The granting or denial of a motion for default judgment is within the discretion of the court. Haw. Carpenters' Trust Funds v. Stone, 794 F.2d 508, 511-12 (9th Cir. 1986). Entry of default does not entitle the non-defaulting party to a default judgment as a matter of right. Valley Oak Credit Union v. Villegas, 132 B.R. 742, 746 (9th Cir. 1991). Default judgments are ordinarily disfavored, and cases should be decided on their merits if reasonably possible. Eitel v. McCool, 782 F.2d 1470, 1472 (9th Cir. 1986). The court should consider the following factors in deciding whether to grant a motion for default judgment: (1) the possibility of prejudice to the moving party; (2) the merits of the substantive claim; (3) the sufficiency of the complaint; (4) the sum of money at stake in the action; (5) the possibility of a dispute concerning material facts; (6) whether the default was due to excusable neglect; and (7) the strong policy underlying the Federal Rules of Civil Procedure favoring decisions on the merits. Id. at 1471-72.

         On default “the factual allegations of the complaint, except those relating to the amount of damages, will be taken as true.” TeleVideo Sys., Inc. v. Heidenthal, 826 F.2d 915, 917-18 (9th Cir. 1987) (quoting Geddes v. United Fin. Group, 559 F.2d 557, 560 (9th Cir. 1977)). The allegations regarding liability are deemed true, but the moving party must establish the relief to which it is entitled. Fair Hous. of Marin v. Combs, 285 F.3d 899, 906 (9th Cir. 2002). Also, “necessary facts not contained in the pleadings, and claims which are legally insufficient, are not established by default.” Cripps v. Life Ins. Co. of N. Am., 980 F.2d 1261, 1267 (9th Cir. 1992) (citing Danning v. Lavine, 572 F.2d 1386, 1388 (9th Cir. 1978)).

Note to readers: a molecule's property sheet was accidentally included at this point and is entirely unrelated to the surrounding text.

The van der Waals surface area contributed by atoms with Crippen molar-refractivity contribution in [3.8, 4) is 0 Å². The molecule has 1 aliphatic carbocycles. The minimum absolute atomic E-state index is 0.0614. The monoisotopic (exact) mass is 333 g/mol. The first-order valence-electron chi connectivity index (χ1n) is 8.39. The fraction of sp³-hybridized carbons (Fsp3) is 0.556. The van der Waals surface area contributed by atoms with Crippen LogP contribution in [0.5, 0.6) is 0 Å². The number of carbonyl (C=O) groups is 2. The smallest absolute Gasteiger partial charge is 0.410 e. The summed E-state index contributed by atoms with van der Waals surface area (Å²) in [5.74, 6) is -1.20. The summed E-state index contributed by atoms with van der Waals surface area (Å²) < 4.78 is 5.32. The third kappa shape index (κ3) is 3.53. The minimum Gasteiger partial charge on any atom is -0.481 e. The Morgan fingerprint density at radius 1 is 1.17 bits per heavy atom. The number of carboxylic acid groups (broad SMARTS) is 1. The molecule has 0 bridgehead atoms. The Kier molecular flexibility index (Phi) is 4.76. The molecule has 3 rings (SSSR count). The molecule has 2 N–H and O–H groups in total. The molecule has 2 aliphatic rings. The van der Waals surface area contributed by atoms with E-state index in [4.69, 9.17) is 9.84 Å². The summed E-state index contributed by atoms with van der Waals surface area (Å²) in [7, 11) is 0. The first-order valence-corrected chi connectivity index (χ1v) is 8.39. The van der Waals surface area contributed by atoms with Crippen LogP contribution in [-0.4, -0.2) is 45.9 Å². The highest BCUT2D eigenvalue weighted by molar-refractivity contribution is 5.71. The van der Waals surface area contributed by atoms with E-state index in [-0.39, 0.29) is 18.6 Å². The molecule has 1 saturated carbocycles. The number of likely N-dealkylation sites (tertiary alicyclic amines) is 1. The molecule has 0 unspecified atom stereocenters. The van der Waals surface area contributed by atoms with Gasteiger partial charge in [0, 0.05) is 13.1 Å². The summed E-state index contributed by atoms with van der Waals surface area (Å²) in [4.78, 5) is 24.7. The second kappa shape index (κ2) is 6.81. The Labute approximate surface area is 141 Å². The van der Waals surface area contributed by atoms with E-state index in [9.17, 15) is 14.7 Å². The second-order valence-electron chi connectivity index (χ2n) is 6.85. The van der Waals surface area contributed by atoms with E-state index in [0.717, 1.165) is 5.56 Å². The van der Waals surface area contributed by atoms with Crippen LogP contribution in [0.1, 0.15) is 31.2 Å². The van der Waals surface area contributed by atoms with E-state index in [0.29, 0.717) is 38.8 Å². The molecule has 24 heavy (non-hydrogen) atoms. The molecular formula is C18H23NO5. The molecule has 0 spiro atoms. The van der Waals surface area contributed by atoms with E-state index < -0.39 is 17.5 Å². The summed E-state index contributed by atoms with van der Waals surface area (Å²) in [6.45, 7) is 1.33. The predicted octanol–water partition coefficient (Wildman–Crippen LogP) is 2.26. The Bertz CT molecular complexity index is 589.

Federal Rule of Civil Procedure 54(b) specifies that “when multiple parties are involved, the court may direct entry of a final judgment as to one or more, but fewer than all . . . parties only if the court expressly determines that there is no just reason for delay.”

         Here, the Court finds that default judgment is premature and should not be entered until Plaintiff's claims against Defendant Yokohama have been adjudicated. See Valvanis v. Milgroom, No. CIV.06-00144JMS-KSC, 2008 WL 2150952, at *2 (D. Haw. May 20, 2008) (denying motion for default judgment against one defendant as premature based on related pending claims against the remaining defendant). As noted above, Plaintiff seeks default judgment against Defendant Auto X-Change and Defendant Lin on the claims for replevin and conversion, even though its claims for breach of contract, replevin, conversion, and money lent remain pending against Defendant Yokoyama.

         The Ninth Circuit has held that “where a complaint alleges that defendants are jointly liable and one of them defaults, judgment should not be entered against the defaulting defendant until the matter has been adjudicated with regard to all defendants.” In re First T.D. & Inv., Inc., 253 F.3d 520, 532 (9th Cir. 2001) (citing Frow v. De La Vega, 82 U.S. 552, 554 (1872)). Further, the Ninth Circuit has held that this reasoning is not limited to joint liability claims, but may extend to defendants who are “similarly situated.” Id. Courts must consider whether it would be “incongruous and unfair” to allow a plaintiff to prevail against the defaulting defendant on a legal theory that may be ultimately rejected with regard to the answering defendant in the same action. Id.; see also Shanghai Automation Instrument Co. v. Kuei, 194 F.Supp.2d 995, 1008 (N.D. Cal. 2001) (“Frow's applicability turns not on labels such as ‘joint liability' or ‘joint and several liability,' but rather on the key question of whether under the theory of the complaint, liability of all the ...